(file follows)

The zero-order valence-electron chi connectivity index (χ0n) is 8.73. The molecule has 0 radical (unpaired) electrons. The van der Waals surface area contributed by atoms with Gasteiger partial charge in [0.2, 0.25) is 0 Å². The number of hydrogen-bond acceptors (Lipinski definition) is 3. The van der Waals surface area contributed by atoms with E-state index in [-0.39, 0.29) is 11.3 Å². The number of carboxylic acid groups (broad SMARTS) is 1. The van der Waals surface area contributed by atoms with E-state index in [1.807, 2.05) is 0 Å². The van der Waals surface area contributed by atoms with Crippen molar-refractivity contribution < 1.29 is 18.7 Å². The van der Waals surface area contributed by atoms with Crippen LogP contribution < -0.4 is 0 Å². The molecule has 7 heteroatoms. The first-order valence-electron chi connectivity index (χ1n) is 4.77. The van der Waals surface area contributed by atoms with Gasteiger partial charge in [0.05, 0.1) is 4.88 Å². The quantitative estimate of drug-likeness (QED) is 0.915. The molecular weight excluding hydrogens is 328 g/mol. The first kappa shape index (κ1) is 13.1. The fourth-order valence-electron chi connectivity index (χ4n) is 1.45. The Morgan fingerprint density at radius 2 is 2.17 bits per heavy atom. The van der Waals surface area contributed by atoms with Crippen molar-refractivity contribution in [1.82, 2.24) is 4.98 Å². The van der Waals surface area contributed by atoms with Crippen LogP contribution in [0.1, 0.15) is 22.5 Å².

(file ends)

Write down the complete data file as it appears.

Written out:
The zero-order valence-electron chi connectivity index (χ0n) is 8.73. The molecule has 0 radical (unpaired) electrons. The van der Waals surface area contributed by atoms with Gasteiger partial charge in [0.2, 0.25) is 0 Å². The number of hydrogen-bond acceptors (Lipinski definition) is 3. The van der Waals surface area contributed by atoms with E-state index in [-0.39, 0.29) is 11.3 Å². The number of carboxylic acid groups (broad SMARTS) is 1. The van der Waals surface area contributed by atoms with E-state index in [1.807, 2.05) is 0 Å². The van der Waals surface area contributed by atoms with Crippen molar-refractivity contribution < 1.29 is 18.7 Å². The van der Waals surface area contributed by atoms with Crippen LogP contribution < -0.4 is 0 Å². The molecule has 7 heteroatoms. The first-order valence-electron chi connectivity index (χ1n) is 4.77. The van der Waals surface area contributed by atoms with Gasteiger partial charge in [0.05, 0.1) is 4.88 Å². The quantitative estimate of drug-likeness (QED) is 0.915. The molecular weight excluding hydrogens is 328 g/mol. The first kappa shape index (κ1) is 13.1. The fourth-order valence-electron chi connectivity index (χ4n) is 1.45. The Morgan fingerprint density at radius 2 is 2.17 bits per heavy atom. The van der Waals surface area contributed by atoms with Crippen molar-refractivity contribution in [1.82, 2.24) is 4.98 Å². The van der Waals surface area contributed by atoms with Crippen LogP contribution in [0.1, 0.15) is 22.5 Å².